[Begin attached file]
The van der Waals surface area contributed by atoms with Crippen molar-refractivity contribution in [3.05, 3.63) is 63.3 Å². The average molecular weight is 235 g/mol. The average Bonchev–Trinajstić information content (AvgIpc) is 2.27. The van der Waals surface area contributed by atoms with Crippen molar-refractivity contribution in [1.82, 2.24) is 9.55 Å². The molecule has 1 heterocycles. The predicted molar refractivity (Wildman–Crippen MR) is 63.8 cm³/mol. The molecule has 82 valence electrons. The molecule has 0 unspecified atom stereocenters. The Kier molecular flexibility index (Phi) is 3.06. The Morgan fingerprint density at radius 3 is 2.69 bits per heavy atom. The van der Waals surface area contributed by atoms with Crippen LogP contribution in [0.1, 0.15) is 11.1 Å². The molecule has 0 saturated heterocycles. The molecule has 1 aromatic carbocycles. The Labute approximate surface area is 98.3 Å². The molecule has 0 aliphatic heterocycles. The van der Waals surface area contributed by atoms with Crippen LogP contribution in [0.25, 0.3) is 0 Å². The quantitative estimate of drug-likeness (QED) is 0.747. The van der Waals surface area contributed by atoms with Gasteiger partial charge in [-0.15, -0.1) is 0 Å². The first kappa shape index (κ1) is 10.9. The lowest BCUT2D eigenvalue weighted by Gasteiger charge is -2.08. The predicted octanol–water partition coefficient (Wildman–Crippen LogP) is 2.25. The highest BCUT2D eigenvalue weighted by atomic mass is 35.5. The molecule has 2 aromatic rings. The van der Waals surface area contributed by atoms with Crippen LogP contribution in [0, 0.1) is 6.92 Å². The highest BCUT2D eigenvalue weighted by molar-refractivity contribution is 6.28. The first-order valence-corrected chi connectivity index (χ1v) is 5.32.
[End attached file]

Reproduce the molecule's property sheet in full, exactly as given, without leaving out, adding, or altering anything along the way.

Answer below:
The van der Waals surface area contributed by atoms with Crippen molar-refractivity contribution in [3.05, 3.63) is 63.3 Å². The average molecular weight is 235 g/mol. The average Bonchev–Trinajstić information content (AvgIpc) is 2.27. The van der Waals surface area contributed by atoms with Crippen molar-refractivity contribution in [1.82, 2.24) is 9.55 Å². The molecule has 1 heterocycles. The predicted molar refractivity (Wildman–Crippen MR) is 63.8 cm³/mol. The molecule has 82 valence electrons. The molecule has 0 unspecified atom stereocenters. The Kier molecular flexibility index (Phi) is 3.06. The Morgan fingerprint density at radius 3 is 2.69 bits per heavy atom. The van der Waals surface area contributed by atoms with Crippen LogP contribution in [0.1, 0.15) is 11.1 Å². The molecule has 0 saturated heterocycles. The molecule has 1 aromatic carbocycles. The Labute approximate surface area is 98.3 Å². The molecule has 0 aliphatic heterocycles. The van der Waals surface area contributed by atoms with Crippen LogP contribution in [0.25, 0.3) is 0 Å². The quantitative estimate of drug-likeness (QED) is 0.747. The van der Waals surface area contributed by atoms with Gasteiger partial charge in [-0.15, -0.1) is 0 Å². The first kappa shape index (κ1) is 10.9. The lowest BCUT2D eigenvalue weighted by Gasteiger charge is -2.08. The predicted octanol–water partition coefficient (Wildman–Crippen LogP) is 2.25. The highest BCUT2D eigenvalue weighted by atomic mass is 35.5. The molecule has 2 aromatic rings. The van der Waals surface area contributed by atoms with Crippen LogP contribution in [0, 0.1) is 6.92 Å². The highest BCUT2D eigenvalue weighted by molar-refractivity contribution is 6.28. The first-order valence-corrected chi connectivity index (χ1v) is 5.32.